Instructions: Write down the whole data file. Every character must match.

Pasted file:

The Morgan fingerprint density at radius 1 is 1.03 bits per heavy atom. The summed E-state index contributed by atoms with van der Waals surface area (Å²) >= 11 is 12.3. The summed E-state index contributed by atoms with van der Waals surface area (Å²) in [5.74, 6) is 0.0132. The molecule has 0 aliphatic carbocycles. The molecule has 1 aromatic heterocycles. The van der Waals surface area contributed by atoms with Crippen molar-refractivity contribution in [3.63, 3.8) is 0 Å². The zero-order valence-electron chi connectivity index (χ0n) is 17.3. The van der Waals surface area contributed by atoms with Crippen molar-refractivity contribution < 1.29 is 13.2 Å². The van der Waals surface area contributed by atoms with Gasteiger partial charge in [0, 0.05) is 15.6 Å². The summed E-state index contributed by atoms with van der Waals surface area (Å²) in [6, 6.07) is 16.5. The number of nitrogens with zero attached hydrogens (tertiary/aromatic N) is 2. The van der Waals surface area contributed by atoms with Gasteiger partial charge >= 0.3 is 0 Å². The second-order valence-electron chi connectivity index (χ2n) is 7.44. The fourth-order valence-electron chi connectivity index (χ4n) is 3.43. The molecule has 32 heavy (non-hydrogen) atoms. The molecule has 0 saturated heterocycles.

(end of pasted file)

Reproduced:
The Morgan fingerprint density at radius 1 is 1.03 bits per heavy atom. The summed E-state index contributed by atoms with van der Waals surface area (Å²) >= 11 is 12.3. The summed E-state index contributed by atoms with van der Waals surface area (Å²) in [5.74, 6) is 0.0132. The molecule has 0 aliphatic carbocycles. The molecule has 1 aromatic heterocycles. The van der Waals surface area contributed by atoms with Crippen molar-refractivity contribution in [3.63, 3.8) is 0 Å². The zero-order valence-electron chi connectivity index (χ0n) is 17.3. The van der Waals surface area contributed by atoms with Crippen molar-refractivity contribution < 1.29 is 13.2 Å². The van der Waals surface area contributed by atoms with Gasteiger partial charge in [0, 0.05) is 15.6 Å². The summed E-state index contributed by atoms with van der Waals surface area (Å²) in [6, 6.07) is 16.5. The number of nitrogens with zero attached hydrogens (tertiary/aromatic N) is 2. The van der Waals surface area contributed by atoms with Gasteiger partial charge >= 0.3 is 0 Å². The second-order valence-electron chi connectivity index (χ2n) is 7.44. The fourth-order valence-electron chi connectivity index (χ4n) is 3.43. The molecule has 32 heavy (non-hydrogen) atoms. The molecule has 0 saturated heterocycles.